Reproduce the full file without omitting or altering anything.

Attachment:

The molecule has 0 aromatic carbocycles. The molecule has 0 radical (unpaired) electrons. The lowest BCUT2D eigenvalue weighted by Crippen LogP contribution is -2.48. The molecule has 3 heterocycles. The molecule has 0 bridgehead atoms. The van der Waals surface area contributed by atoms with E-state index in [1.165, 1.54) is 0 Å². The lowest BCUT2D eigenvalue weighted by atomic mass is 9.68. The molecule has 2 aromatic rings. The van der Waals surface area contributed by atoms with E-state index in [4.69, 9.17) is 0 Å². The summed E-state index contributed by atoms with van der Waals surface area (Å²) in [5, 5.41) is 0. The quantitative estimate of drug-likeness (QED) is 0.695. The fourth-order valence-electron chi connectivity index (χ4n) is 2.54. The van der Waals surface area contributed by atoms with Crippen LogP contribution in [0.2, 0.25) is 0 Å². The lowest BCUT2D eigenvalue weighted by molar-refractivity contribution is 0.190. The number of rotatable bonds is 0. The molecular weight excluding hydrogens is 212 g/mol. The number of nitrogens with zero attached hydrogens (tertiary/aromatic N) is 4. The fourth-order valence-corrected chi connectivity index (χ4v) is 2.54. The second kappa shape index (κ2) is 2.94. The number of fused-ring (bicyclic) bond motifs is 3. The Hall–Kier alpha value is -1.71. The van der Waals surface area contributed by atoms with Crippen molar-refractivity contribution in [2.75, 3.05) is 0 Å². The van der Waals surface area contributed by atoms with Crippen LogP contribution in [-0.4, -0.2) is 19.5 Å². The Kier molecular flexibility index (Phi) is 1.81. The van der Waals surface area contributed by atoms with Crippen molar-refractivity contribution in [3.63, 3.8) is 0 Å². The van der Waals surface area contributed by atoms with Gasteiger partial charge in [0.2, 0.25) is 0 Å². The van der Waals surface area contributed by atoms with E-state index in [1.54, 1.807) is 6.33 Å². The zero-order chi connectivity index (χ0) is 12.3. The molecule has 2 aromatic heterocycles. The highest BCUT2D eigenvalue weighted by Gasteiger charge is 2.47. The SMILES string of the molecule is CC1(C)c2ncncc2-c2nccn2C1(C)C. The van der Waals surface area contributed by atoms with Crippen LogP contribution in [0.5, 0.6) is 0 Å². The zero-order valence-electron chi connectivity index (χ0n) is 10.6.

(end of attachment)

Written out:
The molecule has 0 aromatic carbocycles. The molecule has 0 radical (unpaired) electrons. The lowest BCUT2D eigenvalue weighted by Crippen LogP contribution is -2.48. The molecule has 3 heterocycles. The molecule has 0 bridgehead atoms. The van der Waals surface area contributed by atoms with E-state index in [1.165, 1.54) is 0 Å². The lowest BCUT2D eigenvalue weighted by atomic mass is 9.68. The molecule has 2 aromatic rings. The van der Waals surface area contributed by atoms with E-state index in [4.69, 9.17) is 0 Å². The summed E-state index contributed by atoms with van der Waals surface area (Å²) in [5, 5.41) is 0. The quantitative estimate of drug-likeness (QED) is 0.695. The fourth-order valence-electron chi connectivity index (χ4n) is 2.54. The van der Waals surface area contributed by atoms with Crippen LogP contribution in [0.2, 0.25) is 0 Å². The lowest BCUT2D eigenvalue weighted by molar-refractivity contribution is 0.190. The number of rotatable bonds is 0. The molecular weight excluding hydrogens is 212 g/mol. The number of nitrogens with zero attached hydrogens (tertiary/aromatic N) is 4. The fourth-order valence-corrected chi connectivity index (χ4v) is 2.54. The second kappa shape index (κ2) is 2.94. The number of fused-ring (bicyclic) bond motifs is 3. The Hall–Kier alpha value is -1.71. The van der Waals surface area contributed by atoms with Crippen molar-refractivity contribution in [2.75, 3.05) is 0 Å². The van der Waals surface area contributed by atoms with Crippen LogP contribution in [-0.4, -0.2) is 19.5 Å². The Kier molecular flexibility index (Phi) is 1.81. The van der Waals surface area contributed by atoms with Crippen molar-refractivity contribution in [3.63, 3.8) is 0 Å². The van der Waals surface area contributed by atoms with Gasteiger partial charge in [0.2, 0.25) is 0 Å². The van der Waals surface area contributed by atoms with E-state index in [1.54, 1.807) is 6.33 Å². The zero-order chi connectivity index (χ0) is 12.3. The molecule has 2 aromatic heterocycles. The highest BCUT2D eigenvalue weighted by Gasteiger charge is 2.47. The SMILES string of the molecule is CC1(C)c2ncncc2-c2nccn2C1(C)C. The van der Waals surface area contributed by atoms with Crippen LogP contribution in [0.5, 0.6) is 0 Å². The zero-order valence-electron chi connectivity index (χ0n) is 10.6.